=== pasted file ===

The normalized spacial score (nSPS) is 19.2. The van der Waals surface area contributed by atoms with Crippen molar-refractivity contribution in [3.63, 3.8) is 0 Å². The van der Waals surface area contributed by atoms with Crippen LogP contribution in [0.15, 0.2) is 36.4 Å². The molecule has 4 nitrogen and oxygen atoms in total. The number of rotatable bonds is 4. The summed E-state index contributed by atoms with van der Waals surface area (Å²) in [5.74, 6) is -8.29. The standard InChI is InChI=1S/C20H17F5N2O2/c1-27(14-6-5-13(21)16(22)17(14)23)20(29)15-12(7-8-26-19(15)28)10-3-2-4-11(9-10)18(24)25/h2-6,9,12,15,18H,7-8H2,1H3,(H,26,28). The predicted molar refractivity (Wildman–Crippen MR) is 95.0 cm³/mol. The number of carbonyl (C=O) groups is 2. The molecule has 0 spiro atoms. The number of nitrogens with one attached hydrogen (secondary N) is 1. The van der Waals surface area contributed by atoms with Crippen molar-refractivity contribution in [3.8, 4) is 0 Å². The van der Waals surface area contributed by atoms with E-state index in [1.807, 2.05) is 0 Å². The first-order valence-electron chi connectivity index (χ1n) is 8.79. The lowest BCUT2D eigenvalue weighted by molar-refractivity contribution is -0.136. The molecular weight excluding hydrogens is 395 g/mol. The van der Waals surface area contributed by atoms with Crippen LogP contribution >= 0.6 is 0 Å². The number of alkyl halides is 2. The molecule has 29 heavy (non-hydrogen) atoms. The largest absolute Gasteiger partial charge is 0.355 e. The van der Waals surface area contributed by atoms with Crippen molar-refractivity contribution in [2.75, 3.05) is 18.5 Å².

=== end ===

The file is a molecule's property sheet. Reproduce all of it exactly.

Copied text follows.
The normalized spacial score (nSPS) is 19.2. The van der Waals surface area contributed by atoms with Crippen molar-refractivity contribution in [3.63, 3.8) is 0 Å². The van der Waals surface area contributed by atoms with Crippen LogP contribution in [0.15, 0.2) is 36.4 Å². The molecule has 4 nitrogen and oxygen atoms in total. The number of rotatable bonds is 4. The summed E-state index contributed by atoms with van der Waals surface area (Å²) in [5.74, 6) is -8.29. The standard InChI is InChI=1S/C20H17F5N2O2/c1-27(14-6-5-13(21)16(22)17(14)23)20(29)15-12(7-8-26-19(15)28)10-3-2-4-11(9-10)18(24)25/h2-6,9,12,15,18H,7-8H2,1H3,(H,26,28). The predicted molar refractivity (Wildman–Crippen MR) is 95.0 cm³/mol. The number of carbonyl (C=O) groups is 2. The molecule has 0 spiro atoms. The number of nitrogens with one attached hydrogen (secondary N) is 1. The van der Waals surface area contributed by atoms with Crippen molar-refractivity contribution in [3.8, 4) is 0 Å². The van der Waals surface area contributed by atoms with E-state index in [1.807, 2.05) is 0 Å². The first-order valence-electron chi connectivity index (χ1n) is 8.79. The lowest BCUT2D eigenvalue weighted by molar-refractivity contribution is -0.136. The molecular weight excluding hydrogens is 395 g/mol. The van der Waals surface area contributed by atoms with Crippen LogP contribution >= 0.6 is 0 Å². The number of alkyl halides is 2. The molecule has 29 heavy (non-hydrogen) atoms. The largest absolute Gasteiger partial charge is 0.355 e. The van der Waals surface area contributed by atoms with Crippen molar-refractivity contribution in [2.75, 3.05) is 18.5 Å².